thus this goes my mad men related post for season 4, episode 12)

"As the Beatles performed near second base on the baseball field, some of the fans near the front row begged police to bring them blades of grass, simply because the Beatles had walked on them. One policewoman remarked, "They are psychos. Their mothers ought to see them now." During the thirty minutes that the band performed police watched the crowd carefully as hundreds of flashbulbs went off and young girls sobbed. Many girls who had fainted or were in hysterics were carried to the first aid dressing room on the stadium’s ground level."
— It Happened in New York by Fran Capo and Frank Brozellieri

"As the Beatles performed near second base on the baseball field, some of the fans near the front row begged police to bring them blades of grass, simply because the Beatles had walked on them. One policewoman remarked, "They are psychos. Their mothers ought to see them now." During the thirty minutes that the band performed police watched the crowd carefully as hundreds of flashbulbs went off and young girls sobbed. Many girls who had fainted or were in hysterics were carried to the first aid dressing room on the stadium’s ground level."

It Happened in New York by Fran Capo and Frank Brozellieri

New York City Playboy Club
(at 5 East 59th Street,opened december 8th, 1962)

"In Hefnerland, a woman is simply another aspect of the status symbol mania that is stamped all over Playboy. She is no more or less important than the sleekest sports car or the most expensive bottle of Scotch”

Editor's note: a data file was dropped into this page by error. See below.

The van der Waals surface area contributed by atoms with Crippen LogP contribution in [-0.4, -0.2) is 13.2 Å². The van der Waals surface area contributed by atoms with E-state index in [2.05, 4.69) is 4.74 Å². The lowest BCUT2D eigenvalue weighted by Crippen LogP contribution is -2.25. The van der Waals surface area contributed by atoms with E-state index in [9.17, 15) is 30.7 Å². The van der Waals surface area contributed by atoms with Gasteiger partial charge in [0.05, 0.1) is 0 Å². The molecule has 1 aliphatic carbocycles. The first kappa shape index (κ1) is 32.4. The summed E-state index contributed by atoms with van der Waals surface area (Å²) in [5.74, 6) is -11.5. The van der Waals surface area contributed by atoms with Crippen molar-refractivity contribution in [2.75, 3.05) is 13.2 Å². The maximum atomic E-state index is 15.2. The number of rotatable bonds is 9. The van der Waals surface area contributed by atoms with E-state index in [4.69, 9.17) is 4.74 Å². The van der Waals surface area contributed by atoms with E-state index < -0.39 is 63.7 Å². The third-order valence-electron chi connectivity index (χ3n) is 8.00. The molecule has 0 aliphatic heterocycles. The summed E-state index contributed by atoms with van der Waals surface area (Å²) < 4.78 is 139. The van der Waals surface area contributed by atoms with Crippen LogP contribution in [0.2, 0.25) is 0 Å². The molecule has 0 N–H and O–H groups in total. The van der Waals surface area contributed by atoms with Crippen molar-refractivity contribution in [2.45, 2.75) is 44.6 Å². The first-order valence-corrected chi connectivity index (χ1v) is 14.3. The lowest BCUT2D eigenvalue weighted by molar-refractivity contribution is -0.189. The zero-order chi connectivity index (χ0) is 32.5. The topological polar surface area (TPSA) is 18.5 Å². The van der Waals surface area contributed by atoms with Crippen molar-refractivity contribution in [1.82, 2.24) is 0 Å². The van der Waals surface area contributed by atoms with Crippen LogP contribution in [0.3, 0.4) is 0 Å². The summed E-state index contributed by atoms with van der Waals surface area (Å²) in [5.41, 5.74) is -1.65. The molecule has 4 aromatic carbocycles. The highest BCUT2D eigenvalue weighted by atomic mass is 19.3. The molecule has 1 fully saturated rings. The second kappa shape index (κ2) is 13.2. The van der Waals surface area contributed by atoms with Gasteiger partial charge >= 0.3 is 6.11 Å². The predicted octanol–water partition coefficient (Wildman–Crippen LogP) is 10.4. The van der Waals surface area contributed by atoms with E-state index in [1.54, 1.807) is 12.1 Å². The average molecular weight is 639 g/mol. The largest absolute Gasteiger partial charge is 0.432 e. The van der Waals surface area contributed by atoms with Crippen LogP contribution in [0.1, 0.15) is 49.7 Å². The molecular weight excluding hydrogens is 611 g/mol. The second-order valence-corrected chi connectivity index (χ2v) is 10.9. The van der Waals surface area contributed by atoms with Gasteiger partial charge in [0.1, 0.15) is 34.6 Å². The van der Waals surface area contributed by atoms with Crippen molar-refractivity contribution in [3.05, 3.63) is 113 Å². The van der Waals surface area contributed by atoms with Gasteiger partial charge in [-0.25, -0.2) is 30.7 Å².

~ Diana Lurie, LIFE Magazine, Oct. 29, 1965

New York City Playboy Club

(at 5 East 59th Street,opened december 8th, 1962)

"In Hefnerland, a woman is simply another aspect of the status symbol mania that is stamped all over Playboy. She is no more or less important than the sleekest sports car or the most expensive bottle of Scotch”

~ Diana Lurie, LIFE Magazine, Oct. 29, 1965

[insert caption here]

[insert caption here]

Metamorphosis, 1964, by Bridget Riley

Riley was a forerunner of Op Art, using simple shapes and colors to  create the optical illusions that typified the movement. Popularized in  late 1964 when an article ran in Time magazine coining the term, it demonstrates that even in the 60s, Americans would eat anything up if you shorten the number of syllables.
Like shoeless Bert Cooper before him, Roger Sterling arts up his office  with  pieces that spark reactions from not only from the audience, but  from  characters on the show. Prodigal son Freddie Rumsen sits next to a  piece  incredibly similar to Riley’s work and frustratedly remarks, “I  feel  like I’m being sucked in.” Whether or not this says more about  Roger or Freddie, it would seem Mad Men has graduated from using  costumes and historical events (obvious!) to references and set decor  (subtle!) to immerse the viewer.
(via robocorgi)

Metamorphosis, 1964, by Bridget Riley

Riley was a forerunner of Op Art, using simple shapes and colors to create the optical illusions that typified the movement. Popularized in late 1964 when an article ran in Time magazine coining the term, it demonstrates that even in the 60s, Americans would eat anything up if you shorten the number of syllables.

Like shoeless Bert Cooper before him, Roger Sterling arts up his office with pieces that spark reactions from not only from the audience, but from characters on the show. Prodigal son Freddie Rumsen sits next to a piece incredibly similar to Riley’s work and frustratedly remarks, “I feel like I’m being sucked in.” Whether or not this says more about Roger or Freddie, it would seem Mad Men has graduated from using costumes and historical events (obvious!) to references and set decor (subtle!) to immerse the viewer.

(via robocorgi)